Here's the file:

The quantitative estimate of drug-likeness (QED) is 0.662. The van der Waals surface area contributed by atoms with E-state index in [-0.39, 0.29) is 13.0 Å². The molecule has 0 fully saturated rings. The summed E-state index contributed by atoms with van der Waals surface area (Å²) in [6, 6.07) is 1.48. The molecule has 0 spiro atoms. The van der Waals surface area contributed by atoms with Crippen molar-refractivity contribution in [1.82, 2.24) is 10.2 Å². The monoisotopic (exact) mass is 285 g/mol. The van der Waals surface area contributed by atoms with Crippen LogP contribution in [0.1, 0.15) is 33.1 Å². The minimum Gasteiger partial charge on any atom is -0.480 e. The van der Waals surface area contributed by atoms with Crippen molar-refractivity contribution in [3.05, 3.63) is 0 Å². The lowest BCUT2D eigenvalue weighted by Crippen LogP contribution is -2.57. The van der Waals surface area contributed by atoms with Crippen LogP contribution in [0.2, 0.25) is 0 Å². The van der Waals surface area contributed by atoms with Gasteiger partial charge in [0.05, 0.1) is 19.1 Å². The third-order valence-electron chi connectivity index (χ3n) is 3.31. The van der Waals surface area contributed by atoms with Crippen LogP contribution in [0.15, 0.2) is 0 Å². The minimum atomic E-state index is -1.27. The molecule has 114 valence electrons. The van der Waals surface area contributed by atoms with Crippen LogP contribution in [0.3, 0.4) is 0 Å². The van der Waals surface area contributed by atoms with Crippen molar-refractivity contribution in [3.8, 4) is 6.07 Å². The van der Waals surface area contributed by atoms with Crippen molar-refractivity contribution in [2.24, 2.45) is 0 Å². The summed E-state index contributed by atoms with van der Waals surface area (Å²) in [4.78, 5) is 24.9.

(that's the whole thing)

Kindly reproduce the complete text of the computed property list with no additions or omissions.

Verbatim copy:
The quantitative estimate of drug-likeness (QED) is 0.662. The van der Waals surface area contributed by atoms with E-state index in [-0.39, 0.29) is 13.0 Å². The molecule has 0 fully saturated rings. The summed E-state index contributed by atoms with van der Waals surface area (Å²) in [6, 6.07) is 1.48. The molecule has 0 spiro atoms. The van der Waals surface area contributed by atoms with Crippen molar-refractivity contribution in [1.82, 2.24) is 10.2 Å². The monoisotopic (exact) mass is 285 g/mol. The van der Waals surface area contributed by atoms with Crippen LogP contribution in [0.1, 0.15) is 33.1 Å². The minimum Gasteiger partial charge on any atom is -0.480 e. The van der Waals surface area contributed by atoms with Crippen molar-refractivity contribution in [3.05, 3.63) is 0 Å². The lowest BCUT2D eigenvalue weighted by Crippen LogP contribution is -2.57. The van der Waals surface area contributed by atoms with Crippen LogP contribution in [0.2, 0.25) is 0 Å². The van der Waals surface area contributed by atoms with Gasteiger partial charge in [0.05, 0.1) is 19.1 Å². The third-order valence-electron chi connectivity index (χ3n) is 3.31. The van der Waals surface area contributed by atoms with Crippen LogP contribution in [0.15, 0.2) is 0 Å². The minimum atomic E-state index is -1.27. The molecule has 114 valence electrons. The van der Waals surface area contributed by atoms with Crippen LogP contribution in [0.3, 0.4) is 0 Å². The van der Waals surface area contributed by atoms with Crippen molar-refractivity contribution in [3.8, 4) is 6.07 Å². The van der Waals surface area contributed by atoms with Crippen molar-refractivity contribution in [2.24, 2.45) is 0 Å². The summed E-state index contributed by atoms with van der Waals surface area (Å²) in [4.78, 5) is 24.9.